The trouble with those articles, and with Ethan himself, becomes obvious long before it’s spelled out. At times, the young leading man, Ben Levi Ross, seems to channel Ben Platt’s sweetly neurotic performance in the title role of “Dear Evan Hansen”; even Mr. Levi Ross’s potent, tremulous tenor is similar to Mr. Platt’s. 

If Ethan is a less sympathetic character than the bullied Evan, give credit to librettist Jonathan Marc Sherman and composer/lyricist Jason Robert Brown for emphasizing the pressures on the fledgling writer, so that characters like Veronica and even Conrad are not relieved of accountability. Mr. Sherman’s book also includes clever touches bound to tickle journos and their followers, like a segment in which a C-SPAN honcho, Brian Lamb — played by a droll Michael Winther — refers to Conrad as “author of the modern classic ‘From Harvard to Hanoi.’” 

Mr. Brown — whose many noted works include “Parade,” one of those more genuinely harrowing shows I saw last year, in a splendid Broadway revival — incorporates jazz, folk, and hip-hop textures in ways that are often theatrically compelling. Ethan’s stories are played out as production numbers that become more dizzying and frantic as we increasingly question their authenticity.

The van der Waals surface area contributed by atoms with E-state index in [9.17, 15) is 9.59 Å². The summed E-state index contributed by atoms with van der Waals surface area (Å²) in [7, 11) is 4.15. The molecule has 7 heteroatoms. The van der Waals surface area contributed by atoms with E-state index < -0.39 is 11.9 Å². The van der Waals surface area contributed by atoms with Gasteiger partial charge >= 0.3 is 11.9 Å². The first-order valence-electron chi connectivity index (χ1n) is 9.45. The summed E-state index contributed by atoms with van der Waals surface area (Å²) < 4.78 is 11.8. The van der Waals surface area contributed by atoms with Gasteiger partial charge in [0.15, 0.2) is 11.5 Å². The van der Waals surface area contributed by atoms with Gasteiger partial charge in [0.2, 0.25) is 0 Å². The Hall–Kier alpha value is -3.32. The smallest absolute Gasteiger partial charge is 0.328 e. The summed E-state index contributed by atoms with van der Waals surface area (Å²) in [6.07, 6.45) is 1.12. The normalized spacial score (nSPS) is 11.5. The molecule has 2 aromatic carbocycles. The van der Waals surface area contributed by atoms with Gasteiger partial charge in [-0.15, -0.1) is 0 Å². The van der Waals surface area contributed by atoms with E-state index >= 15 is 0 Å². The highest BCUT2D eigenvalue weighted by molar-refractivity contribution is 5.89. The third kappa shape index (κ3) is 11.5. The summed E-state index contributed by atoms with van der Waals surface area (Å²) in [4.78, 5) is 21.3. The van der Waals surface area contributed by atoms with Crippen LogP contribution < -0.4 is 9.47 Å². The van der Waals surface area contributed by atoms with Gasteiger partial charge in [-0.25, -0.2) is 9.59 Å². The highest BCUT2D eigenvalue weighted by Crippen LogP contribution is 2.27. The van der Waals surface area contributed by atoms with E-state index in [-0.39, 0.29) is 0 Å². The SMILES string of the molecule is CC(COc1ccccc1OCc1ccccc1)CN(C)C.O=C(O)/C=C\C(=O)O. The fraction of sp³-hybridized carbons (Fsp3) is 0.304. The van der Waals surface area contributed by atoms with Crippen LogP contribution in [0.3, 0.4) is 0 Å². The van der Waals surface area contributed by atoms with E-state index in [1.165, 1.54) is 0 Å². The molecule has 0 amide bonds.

Yet the unabashed bombast that proved more suitable in “Parade” also informs “Connector,” from its opening number, in which Robin, played by Hannah Cruz, sets up the magazine’s story in a shrill, melodramatic belt — as if to assure us that what we’re about to see is of great, great importance. Ms. Cruz’s singing and acting remain especially overzealous, but I suspect Ms. Prince is at least as much to blame as any performer — or any of her creative collaborators, for that matter — for the general heavy-handedness of the piece.

Perhaps, given this tone, the creators might have considered setting “The Connector” closer to the present — when it’s become the norm for corporations and individual moguls to buy out publications, and bias stemming from the left and right increasingly distorts news coverage. If a sequel is indeed considered, I’d suggest getting a dramaturg on board; like editors, they can help rein in grandiose tendencies.